Re-writing ISO 9001:2015... through Interpretation

ISO 9001:2015 was designed to include many ambiguous/vague requirements because the responsible committee (ISO TC176/SC2) was convinced that in order for the standard to be accepted by a large international user base, it must recognize cultural relativism. Cultural relativism is the idea that a person's beliefs, values, and practices should be understood based on that person's own culture, rather than be judged against the criteria of another.

Consequently, interpretation of the requirements of ISO 9001:2015 & AS 9100:2016 changes when crossing cultural boundaries. Or, stated another way, interpretation of the requirements of ISO 9001:2015 & AS 9100:2016 is “country dependent”.

This is why there are 2 separate “official” interpretations for ISO 9001:2015… one from ISO, and another from each country (where determined by that country to be necessary). For example:

And there is a 3rd official “clarifications” (i.e., interpretations) document from IAQG for AS 9100:2016: "IAQG AS 9100:2016 Series Clarifications"

Unfortunately, this allows for different countries to effectively edit (i.e., re-write) ISO 9001:2015 (and, through extension, AS 9100:2016) through their “official” interpretations.

While the committee considered this ambiguity/vagueness a strength in ISO 9001:2015, it also created the ability for member countries to effectively re-write ISO 9001:2015 through their interpretations.

This is a common problem in the U.S. judicial system, where “activist judges” will effectively, create new laws through their interpretations of existing laws (i.e., “legislating from the bench”), based on their individual socio-political views.

How ASQ attempted to create a new requirement through interpretation

When reading the US TC 176 - TG22 - Interpretations, these appear fairly typical of what one might expect… with one notable exception. On the third row from the top, we see where the following question was asked (in the “Request” column): “Does ISO 9001:2015 require internal audits to be process‐based vs. clause/element‐based?

In the “Answer” column, we see where the answer was originally “No”, but changed to “Yes”. This in itself is odd.

In the “Notes” column, we see the following explanation for this reversal in interpretation: “Best practice given in ISO19011 and 17021 recommend Process‐based audits although there is no direct “SHALL” requirement for process-based audits. Being changed to “Yes” as a result of the revision and release of ISO 19011:2018 which is referenced by ISO 9001:2015‐9.2.2.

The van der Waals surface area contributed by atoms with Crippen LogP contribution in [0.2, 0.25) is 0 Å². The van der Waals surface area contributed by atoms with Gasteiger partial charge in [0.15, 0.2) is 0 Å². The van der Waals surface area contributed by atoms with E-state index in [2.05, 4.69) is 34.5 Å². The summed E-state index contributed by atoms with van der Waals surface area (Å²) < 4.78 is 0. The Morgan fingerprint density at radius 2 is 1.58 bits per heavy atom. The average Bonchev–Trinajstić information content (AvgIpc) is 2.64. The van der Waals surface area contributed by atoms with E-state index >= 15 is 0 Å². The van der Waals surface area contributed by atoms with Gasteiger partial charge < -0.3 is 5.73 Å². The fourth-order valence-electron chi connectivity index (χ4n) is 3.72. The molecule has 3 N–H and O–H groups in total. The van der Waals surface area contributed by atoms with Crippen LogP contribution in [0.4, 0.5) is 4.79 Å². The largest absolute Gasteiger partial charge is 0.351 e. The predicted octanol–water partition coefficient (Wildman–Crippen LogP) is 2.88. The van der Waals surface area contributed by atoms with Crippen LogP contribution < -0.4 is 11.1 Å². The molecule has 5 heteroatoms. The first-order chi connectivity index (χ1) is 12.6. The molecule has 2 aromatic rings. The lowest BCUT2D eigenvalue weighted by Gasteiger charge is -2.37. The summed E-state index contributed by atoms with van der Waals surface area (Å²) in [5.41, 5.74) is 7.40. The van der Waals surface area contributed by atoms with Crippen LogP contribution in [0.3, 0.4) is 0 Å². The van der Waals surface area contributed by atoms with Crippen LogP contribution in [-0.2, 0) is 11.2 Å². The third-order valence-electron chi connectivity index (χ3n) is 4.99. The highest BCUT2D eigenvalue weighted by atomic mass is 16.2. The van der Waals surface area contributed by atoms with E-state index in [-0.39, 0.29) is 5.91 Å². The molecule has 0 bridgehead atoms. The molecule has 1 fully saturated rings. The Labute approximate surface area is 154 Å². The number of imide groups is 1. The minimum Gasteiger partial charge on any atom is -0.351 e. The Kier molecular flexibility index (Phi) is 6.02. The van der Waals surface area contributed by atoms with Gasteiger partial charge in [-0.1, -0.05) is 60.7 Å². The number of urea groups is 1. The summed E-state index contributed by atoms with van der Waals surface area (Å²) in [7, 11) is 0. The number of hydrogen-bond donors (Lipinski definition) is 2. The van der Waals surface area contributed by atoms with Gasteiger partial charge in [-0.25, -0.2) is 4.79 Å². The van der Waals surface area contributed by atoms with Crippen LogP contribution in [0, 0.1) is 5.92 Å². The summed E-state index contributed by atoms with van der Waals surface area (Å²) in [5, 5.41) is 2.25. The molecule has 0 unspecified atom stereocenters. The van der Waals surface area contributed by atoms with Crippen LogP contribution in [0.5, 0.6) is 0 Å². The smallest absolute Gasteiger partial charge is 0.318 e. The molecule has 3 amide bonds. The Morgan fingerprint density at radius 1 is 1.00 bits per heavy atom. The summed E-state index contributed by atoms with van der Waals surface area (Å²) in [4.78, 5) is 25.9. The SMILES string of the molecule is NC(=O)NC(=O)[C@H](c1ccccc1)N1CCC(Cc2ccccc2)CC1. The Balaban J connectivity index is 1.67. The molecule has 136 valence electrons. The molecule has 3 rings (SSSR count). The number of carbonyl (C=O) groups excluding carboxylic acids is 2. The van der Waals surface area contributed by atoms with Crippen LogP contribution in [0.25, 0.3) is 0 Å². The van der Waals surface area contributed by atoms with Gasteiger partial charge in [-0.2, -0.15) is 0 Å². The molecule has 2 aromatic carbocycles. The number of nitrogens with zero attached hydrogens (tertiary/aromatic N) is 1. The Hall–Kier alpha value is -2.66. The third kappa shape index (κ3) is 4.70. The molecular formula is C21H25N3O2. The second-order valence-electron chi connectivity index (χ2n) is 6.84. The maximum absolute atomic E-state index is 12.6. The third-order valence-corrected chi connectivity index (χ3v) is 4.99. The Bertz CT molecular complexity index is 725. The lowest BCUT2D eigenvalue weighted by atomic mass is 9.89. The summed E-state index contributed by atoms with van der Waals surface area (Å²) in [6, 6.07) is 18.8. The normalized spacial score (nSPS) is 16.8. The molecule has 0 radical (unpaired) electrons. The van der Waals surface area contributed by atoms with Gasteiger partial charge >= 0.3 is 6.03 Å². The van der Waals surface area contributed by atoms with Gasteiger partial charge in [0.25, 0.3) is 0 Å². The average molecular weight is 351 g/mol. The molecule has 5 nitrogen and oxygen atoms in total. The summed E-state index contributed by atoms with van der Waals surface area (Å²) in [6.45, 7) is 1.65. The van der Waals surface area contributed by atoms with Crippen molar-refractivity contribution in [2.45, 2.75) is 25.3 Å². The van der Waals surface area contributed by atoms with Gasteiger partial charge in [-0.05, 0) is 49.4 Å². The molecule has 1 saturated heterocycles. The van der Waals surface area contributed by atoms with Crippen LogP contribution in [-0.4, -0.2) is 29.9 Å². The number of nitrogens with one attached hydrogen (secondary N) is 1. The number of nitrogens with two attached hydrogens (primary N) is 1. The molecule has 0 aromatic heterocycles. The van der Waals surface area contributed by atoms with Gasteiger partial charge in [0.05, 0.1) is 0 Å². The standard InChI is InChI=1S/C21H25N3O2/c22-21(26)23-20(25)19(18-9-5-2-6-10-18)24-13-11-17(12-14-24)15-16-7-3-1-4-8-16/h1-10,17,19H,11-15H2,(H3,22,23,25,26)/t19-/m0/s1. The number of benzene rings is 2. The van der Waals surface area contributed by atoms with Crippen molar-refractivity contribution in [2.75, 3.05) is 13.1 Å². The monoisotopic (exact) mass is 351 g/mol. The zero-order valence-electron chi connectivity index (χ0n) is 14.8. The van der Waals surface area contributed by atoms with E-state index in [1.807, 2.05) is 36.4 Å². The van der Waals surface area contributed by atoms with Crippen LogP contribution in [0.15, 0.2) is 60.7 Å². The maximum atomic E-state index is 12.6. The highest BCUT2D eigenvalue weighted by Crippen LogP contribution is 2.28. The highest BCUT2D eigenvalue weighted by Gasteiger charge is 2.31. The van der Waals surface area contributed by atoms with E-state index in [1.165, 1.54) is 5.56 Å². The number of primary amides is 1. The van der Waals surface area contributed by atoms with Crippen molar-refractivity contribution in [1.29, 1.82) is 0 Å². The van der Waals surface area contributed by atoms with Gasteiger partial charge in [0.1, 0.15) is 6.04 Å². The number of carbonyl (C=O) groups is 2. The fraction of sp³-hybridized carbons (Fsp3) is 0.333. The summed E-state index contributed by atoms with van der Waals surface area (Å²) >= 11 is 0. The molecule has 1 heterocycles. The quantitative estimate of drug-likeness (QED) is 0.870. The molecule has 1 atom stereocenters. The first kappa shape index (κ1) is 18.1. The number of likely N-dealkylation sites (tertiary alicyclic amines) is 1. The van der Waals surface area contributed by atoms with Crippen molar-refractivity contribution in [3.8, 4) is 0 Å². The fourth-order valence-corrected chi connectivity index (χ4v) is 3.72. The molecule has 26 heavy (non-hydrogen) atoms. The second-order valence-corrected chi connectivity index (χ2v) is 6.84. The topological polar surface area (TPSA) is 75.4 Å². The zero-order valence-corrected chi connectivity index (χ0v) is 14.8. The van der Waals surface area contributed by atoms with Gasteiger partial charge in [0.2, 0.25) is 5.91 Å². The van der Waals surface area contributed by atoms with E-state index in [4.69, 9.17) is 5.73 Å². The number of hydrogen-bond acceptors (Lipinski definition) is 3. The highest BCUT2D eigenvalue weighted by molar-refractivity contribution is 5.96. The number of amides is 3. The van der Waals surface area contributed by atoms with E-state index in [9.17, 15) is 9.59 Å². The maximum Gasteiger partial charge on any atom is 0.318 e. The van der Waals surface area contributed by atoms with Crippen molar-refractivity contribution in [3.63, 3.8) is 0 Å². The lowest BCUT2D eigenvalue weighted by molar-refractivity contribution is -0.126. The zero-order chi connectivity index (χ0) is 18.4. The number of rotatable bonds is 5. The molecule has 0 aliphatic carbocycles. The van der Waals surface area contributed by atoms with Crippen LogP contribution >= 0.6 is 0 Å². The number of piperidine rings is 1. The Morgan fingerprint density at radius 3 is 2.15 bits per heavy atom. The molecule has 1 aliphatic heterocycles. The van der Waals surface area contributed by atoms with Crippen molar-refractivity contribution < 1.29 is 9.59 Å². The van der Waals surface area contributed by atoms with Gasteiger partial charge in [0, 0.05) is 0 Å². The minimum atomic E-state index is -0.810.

So the reason for the change was the release of ISO 19011:2018… which was merely referenced by ISO 9001:2015‐9.2.2. This doesn't explain how a “reference” suddenly became a requirement.

The actual language of the reference in ISO 9001:2015, sec. 9.2.2 is: “NOTE: See ISO 19011 for guidance.

AND we see on page vi of ISO 9001:2015 the following statement: “Information marked as “NOTE” is for guidance in understanding or clarifying the associated requirement.

This was apparently the justification for the change… that a “clarification” document now adds requirements.

However, there is a MAJOR flaw in this logic. In ISO 9001:2015, “Annex B (Informative), Other International Standards on quality management and quality management systems developed by ISO/TC 176”, the first paragraph (last sentence) states: “Guidance or requirements contained in the documents listed in this annex do not add to, or modify, the requirements of this International Standard.

ISO 19011 “Guidelines for auditing management systems” is listed on page 27.

Another problem with this interpretation is that 19011:2018 “Guidelines for auditing management systems” does NOT contain any requirements (i.e., the word “Shall” does not appear in the body of the guidelines). However, it does use the word “should” many times. And as we see on ISO 9001:2015, page vi:
In this International Standard, the following verbal forms are used:
— “shall” indicates a requirement;
— “should” indicates a recommendation;

The reason that I titled this section “How ASQ attempted to create a new requirement through interpretation” is because most ISO 9001 registrars and auditors recognize this flaw in the “official” interpretation and ignore it.